Employees find all sorts of silly reasons to claim hiring decisions are unfair when it comes to internal job postings. And when you work in a call centre, competition is fierce for any job that will get people off the phones.
If you think to yourself, ‘Who would want a boring admin job that doesn’t pay great?’ you’ve clearly never been forced to work a call centre before. Any job that gets you away from crazy clients and over-analyzed phone stats is a godsend. I would have taken a pay cut to get off the phones when I first started.
Internal job postings still involve the old resume and interview shtick, but hiring managers and HR also have access to more information to help with a decision. We could look at call stats and scores to determine how good a phone rep was at their job, plus we got to take into account team manager and floor supervisor feedback.
At every call centre I’ve worked, it’s the manager feedback that was actually an employee’s ticket off the phones. I didn’t realize how important this feedback was until I was on the other side of the equation.
During my first interview for a team manager job, I got asked plenty of situational questions, those pesky “what would you do if…” questions. I find those harder to answer than “give me an example when you…” because you aren’t talking about a real situation. The question that threw me the most was, “What would you say if employees were complaining that promotions always come from X side of the call centre floor?”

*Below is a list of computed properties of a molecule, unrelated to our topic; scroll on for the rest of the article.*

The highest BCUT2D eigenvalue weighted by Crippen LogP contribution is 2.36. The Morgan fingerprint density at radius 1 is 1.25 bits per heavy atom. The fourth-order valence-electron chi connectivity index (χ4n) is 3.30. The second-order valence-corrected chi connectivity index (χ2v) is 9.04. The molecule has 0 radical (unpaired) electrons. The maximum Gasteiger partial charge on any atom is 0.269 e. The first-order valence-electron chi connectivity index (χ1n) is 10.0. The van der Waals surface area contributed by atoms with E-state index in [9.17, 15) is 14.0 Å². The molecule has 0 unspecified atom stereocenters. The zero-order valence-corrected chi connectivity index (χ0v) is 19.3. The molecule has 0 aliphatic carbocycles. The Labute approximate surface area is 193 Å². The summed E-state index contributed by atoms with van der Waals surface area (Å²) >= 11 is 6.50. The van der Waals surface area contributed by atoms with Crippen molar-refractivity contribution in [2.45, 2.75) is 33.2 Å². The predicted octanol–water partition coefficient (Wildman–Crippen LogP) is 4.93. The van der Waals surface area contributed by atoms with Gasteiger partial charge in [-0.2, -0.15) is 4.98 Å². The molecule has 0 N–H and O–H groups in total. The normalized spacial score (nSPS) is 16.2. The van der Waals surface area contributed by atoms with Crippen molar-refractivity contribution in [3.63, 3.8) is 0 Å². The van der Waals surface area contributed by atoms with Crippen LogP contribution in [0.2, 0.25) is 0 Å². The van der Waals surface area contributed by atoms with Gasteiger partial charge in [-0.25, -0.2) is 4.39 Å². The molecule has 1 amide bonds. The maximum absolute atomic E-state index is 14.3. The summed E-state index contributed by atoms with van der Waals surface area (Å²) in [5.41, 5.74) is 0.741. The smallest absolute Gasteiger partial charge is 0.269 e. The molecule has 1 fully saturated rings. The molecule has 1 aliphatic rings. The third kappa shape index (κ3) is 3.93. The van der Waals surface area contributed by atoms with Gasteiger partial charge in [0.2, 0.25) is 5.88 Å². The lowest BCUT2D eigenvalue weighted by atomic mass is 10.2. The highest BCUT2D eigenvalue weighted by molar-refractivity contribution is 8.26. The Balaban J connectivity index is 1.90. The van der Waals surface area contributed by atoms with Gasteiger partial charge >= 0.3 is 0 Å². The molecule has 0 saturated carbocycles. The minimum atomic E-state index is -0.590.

The first that went through my head, which I also blurted out unfiltered, was “Do people really complain about such stupid things?”
Who would have thought geography had anything to do with hiring decisions? And who would even notice? (No, management had not decided to only hire people from the west side of the call centre as some sort of ploy to mess with everyone’s heads.)
The interviewer assured me it had been a real concern expressed. I kept thinking everyone was nuts until I was on the other side and saw just how much team manager input influenced hiring decisions.
It turns out the complaining employees were right, but it wasn’t geography itself that resulted in the hiring decisions. In this call centre everyone was assigned to a team with around 15 other employees and one team manager was in charge of that group. Every phone rep was assigned a workstation in the call centre near their manager’s cubicle. And some managers pushed harder for promotions for their employees.
The pushers would lobby for their employees during every hiring decision, whereas others would only occasionally push and some never bothered. The pushers almost always won. And by chance a couple of the pushers had teams clustered together, so promotions did mostly come from one section of the floor.
For once the crazy employees were sort of right. It happens sometimes.
I guess the moral here is be nice to your boss. You’ll never know how much they can help or hinder your progress at work. And pray you don’t have a lazy manager who will never bother to fight for you.